Wednesday, July 06, 2011

Presidency College Kolkata to tap corporate houses

Kolkata's Presidency College, now University, plans to tap big corporate houses and private funds to make it one of Asia's best graduate studies institute. "We want to tap top corporate houses who have philanthropic exposure to higher education. However, donation will be accepted without any strings attached. We are building a database of prospective donors," said Sugata Bose, Gardiner Professor of History at Harvard University.

Prof. Bose, appointed recently by West Bengal chief minister Mamata Banerjee as Chairman of the Presidency University mentor group to revive the fortunes of this institution, is a grand-nephew of Netaji Subhas Chandra Bose. In an hour long freewheeling interview with ET in Netaji's ancestral home, Bose's eyes lit up as he wondered aloud on his dream of taking his alma mater, Presidency, to the world stage. "And to do that, we need big funds," said Bose. He cited the example of Harvard itself, which has endowments to the tune of $27 billion!

Bose has set a deadline of 2017-18 to make Presidency a world famous institution, when it will complete 200 years. He has formed an eight member mentor group comprising academics and administrators to come up with the turnaround plan, and will also take the help of fellow alumni and Nobel laureate Amartya Sen. The mentor group will also look at possibilities to seek funds from the Centre and to make Presidency a part of the 14 world-class universities which the union Ministry of Human Resource Development (MHRD) is planning to build across the country.

"The infrastructure at Presidency University is in dire straits. We have to look at various sources of funding to upgrade infrastructure since the West Bengal government's fiscal health may not permit it to provide all the funds the institution would require to turn its fortunes," said Bose. The first meeting of the mentor group is scheduled to take place around July 22-23, with the group suggesting turnaround measures for the next two years.

The mentor group will also evaluate possibilities to turn Presidency into a central university from a state one. "Central university status will enable it to tap central funds. It will also help us increase the salary of the teachers to attract better faculty, since the pay scale in central university is much more than a state university," said Bose. Be that as it may, Bose's email inbox is flooded with more than 1,000 job applications from teachers across the world. There's a lot of enthusiasm. "But we need to provide the faculty an enabling environment," he says.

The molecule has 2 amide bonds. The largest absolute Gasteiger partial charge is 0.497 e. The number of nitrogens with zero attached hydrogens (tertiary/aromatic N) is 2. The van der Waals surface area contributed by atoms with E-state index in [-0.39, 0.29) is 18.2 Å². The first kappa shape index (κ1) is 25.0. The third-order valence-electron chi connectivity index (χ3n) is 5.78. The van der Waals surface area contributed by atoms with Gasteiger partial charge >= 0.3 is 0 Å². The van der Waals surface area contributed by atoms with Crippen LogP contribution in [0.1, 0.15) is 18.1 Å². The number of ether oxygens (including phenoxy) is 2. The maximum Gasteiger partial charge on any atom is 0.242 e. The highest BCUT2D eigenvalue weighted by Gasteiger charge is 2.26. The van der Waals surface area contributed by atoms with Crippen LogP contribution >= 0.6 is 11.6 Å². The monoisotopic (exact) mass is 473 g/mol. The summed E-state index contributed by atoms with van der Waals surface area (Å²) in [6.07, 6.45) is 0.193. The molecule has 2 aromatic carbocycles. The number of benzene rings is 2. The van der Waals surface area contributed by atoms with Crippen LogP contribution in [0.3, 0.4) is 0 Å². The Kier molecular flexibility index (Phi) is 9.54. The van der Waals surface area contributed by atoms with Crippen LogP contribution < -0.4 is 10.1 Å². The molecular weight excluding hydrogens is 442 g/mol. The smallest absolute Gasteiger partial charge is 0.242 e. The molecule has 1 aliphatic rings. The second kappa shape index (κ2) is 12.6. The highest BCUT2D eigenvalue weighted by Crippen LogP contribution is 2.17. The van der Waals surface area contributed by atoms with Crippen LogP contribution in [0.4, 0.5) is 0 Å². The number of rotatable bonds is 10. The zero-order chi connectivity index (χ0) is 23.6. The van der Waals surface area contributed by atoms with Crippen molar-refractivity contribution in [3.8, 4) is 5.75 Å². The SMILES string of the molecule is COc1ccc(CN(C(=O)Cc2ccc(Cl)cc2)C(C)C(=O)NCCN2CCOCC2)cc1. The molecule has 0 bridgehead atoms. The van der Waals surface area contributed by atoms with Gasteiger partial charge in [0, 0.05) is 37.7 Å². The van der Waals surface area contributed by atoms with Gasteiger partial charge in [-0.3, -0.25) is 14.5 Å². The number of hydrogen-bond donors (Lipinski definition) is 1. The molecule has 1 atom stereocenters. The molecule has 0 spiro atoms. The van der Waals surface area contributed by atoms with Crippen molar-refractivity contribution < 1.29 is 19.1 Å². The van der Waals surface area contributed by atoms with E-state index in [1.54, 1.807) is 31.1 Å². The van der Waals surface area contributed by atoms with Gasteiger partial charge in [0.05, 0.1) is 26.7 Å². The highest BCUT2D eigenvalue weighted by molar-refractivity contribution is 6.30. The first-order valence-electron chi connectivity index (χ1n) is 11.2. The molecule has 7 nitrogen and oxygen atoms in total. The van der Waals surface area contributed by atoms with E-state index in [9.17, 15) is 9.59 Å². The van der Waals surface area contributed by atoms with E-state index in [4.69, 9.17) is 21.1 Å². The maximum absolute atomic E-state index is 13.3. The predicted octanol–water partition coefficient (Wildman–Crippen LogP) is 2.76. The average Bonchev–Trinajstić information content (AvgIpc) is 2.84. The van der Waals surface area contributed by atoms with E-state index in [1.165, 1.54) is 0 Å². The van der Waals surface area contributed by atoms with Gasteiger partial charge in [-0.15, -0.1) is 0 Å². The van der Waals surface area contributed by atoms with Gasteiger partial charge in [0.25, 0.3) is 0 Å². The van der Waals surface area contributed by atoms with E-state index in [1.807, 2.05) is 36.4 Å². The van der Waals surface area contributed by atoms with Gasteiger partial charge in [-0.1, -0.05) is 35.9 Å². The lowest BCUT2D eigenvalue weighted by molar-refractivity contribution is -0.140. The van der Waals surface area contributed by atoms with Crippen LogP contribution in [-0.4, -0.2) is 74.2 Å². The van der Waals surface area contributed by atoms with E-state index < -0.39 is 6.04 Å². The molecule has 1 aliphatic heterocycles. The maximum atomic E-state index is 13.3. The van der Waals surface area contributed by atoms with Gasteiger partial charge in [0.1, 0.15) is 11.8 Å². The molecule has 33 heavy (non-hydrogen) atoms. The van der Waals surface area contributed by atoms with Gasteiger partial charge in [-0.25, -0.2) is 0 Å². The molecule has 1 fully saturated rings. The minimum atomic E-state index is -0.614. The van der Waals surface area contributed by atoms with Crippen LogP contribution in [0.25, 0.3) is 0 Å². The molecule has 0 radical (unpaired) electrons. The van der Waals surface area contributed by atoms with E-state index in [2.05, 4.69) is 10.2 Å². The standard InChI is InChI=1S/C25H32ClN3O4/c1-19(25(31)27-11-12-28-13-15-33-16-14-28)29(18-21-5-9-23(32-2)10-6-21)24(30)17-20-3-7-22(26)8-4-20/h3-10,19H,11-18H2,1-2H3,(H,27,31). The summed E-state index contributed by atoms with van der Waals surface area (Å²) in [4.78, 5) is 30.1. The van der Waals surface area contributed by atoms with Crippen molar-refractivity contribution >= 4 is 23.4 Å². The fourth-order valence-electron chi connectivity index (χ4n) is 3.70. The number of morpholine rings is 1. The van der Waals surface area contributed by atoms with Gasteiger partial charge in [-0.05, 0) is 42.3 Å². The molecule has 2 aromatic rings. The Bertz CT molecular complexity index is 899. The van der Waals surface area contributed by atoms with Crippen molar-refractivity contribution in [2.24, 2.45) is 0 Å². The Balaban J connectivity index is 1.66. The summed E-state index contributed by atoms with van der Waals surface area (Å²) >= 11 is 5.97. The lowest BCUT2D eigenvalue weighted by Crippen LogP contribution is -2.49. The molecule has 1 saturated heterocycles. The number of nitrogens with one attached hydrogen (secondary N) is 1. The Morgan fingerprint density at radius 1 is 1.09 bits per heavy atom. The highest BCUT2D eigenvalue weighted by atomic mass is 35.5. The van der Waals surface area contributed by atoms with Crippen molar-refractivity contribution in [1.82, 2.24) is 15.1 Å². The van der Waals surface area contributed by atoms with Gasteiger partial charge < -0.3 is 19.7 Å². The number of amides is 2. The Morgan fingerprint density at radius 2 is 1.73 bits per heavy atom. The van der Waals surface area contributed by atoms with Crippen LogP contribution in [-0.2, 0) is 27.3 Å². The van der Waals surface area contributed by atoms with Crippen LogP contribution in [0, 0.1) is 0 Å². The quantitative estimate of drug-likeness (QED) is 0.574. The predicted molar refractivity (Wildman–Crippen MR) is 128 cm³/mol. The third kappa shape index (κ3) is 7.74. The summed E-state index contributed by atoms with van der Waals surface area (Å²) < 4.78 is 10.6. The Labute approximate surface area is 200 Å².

Also on the cards, are plans to tie up with top universities in Japan, China and the Southeast Asia for faculty and student exchange. At the same time, the mentor group wants Presidency to start inter-disciplinary studies like the American universities. Bose wants to follow the Massachusetts Institute of Technology (MIT) model whereby the institution will focus on its core areas as centres of excellence, but also open up newer disciplines.

"Presidency will not be another IIT or IIM. It will continue its focus on liberal arts and science. But we want to bring newer subjects like applied science and IT which will ensure student placements. Plus, one full semester will dedicated for internship. We want to make Presidency an institute so that students choose to come here and not the IITs," said Bose. Presidency in the last few years has been facing a lot of criticism about its falling standards due to alleged politics in teacher recruitment and frequent student unrest led by political parties.

Bose admits of "the steep decline in academic standards and infrastructure over the last 30 years when the institution lost its talented faculty", but he sincerely hopes student politics will not hamper the turnaround process. "Student union is there in most of the top academic institutions, but those are not linked to party politics. Interest in politics is healthy but students should develop a new outlook when some real new things are going to take place," he says. "For instance, the institution needs to raise academic fees but we will ensure that there are sufficient financial aid and scholarship for meritorious students who cannot afford such fees. Similarly, the chief minister has promised me there will be no political interference," says Bose.

Originally called Hindu College that cradled the Bengal renaissance in the 19th century, Presidency boasts of thousands of noted alumni. This includes Netaji Subhas Chandra Bose, Bankim Chandra Chatterjee, Rajendra Prasad, Jyoti Basu, B.C. Roy, R.P. Goenka, Sir Jagadish Chandra Bose and Satyajit Ray.

Bose is confident Presidency will again produce and expand its famous alumni network. "We are confident Presidency will not get burnt out," says Bose, who has started to burn midnight oil to bring back this 194-years-old goliath institution to its pink of health.

Source: The Economic Times, July 6, 2011
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